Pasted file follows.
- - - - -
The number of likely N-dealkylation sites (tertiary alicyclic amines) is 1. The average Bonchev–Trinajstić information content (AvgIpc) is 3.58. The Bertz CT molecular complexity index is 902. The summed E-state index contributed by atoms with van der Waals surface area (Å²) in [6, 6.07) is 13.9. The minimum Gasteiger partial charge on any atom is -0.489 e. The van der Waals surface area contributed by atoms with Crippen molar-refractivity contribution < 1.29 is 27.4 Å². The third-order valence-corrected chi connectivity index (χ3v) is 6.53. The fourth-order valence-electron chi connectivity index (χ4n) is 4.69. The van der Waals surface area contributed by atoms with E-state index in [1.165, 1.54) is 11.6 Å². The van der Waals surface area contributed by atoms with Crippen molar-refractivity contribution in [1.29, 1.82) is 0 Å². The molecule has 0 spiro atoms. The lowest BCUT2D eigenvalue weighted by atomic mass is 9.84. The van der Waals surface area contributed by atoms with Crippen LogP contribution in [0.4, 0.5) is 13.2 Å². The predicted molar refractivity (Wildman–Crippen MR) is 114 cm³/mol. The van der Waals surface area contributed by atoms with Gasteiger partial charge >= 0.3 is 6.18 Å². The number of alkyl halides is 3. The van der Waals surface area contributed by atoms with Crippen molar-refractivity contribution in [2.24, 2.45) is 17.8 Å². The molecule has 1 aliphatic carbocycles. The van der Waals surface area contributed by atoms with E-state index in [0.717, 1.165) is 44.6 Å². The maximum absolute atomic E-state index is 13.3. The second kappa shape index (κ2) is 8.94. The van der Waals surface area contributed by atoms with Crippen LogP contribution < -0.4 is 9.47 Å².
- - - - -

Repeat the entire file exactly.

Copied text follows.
The number of likely N-dealkylation sites (tertiary alicyclic amines) is 1. The average Bonchev–Trinajstić information content (AvgIpc) is 3.58. The Bertz CT molecular complexity index is 902. The summed E-state index contributed by atoms with van der Waals surface area (Å²) in [6, 6.07) is 13.9. The minimum Gasteiger partial charge on any atom is -0.489 e. The van der Waals surface area contributed by atoms with Crippen molar-refractivity contribution < 1.29 is 27.4 Å². The third-order valence-corrected chi connectivity index (χ3v) is 6.53. The fourth-order valence-electron chi connectivity index (χ4n) is 4.69. The van der Waals surface area contributed by atoms with E-state index in [1.165, 1.54) is 11.6 Å². The van der Waals surface area contributed by atoms with Crippen molar-refractivity contribution in [1.29, 1.82) is 0 Å². The molecule has 0 spiro atoms. The lowest BCUT2D eigenvalue weighted by atomic mass is 9.84. The van der Waals surface area contributed by atoms with Crippen LogP contribution in [0.4, 0.5) is 13.2 Å². The predicted molar refractivity (Wildman–Crippen MR) is 114 cm³/mol. The van der Waals surface area contributed by atoms with Gasteiger partial charge >= 0.3 is 6.18 Å². The number of alkyl halides is 3. The van der Waals surface area contributed by atoms with Crippen molar-refractivity contribution in [2.24, 2.45) is 17.8 Å². The molecule has 1 aliphatic carbocycles. The van der Waals surface area contributed by atoms with E-state index in [0.717, 1.165) is 44.6 Å². The maximum absolute atomic E-state index is 13.3. The second kappa shape index (κ2) is 8.94. The van der Waals surface area contributed by atoms with Crippen LogP contribution < -0.4 is 9.47 Å².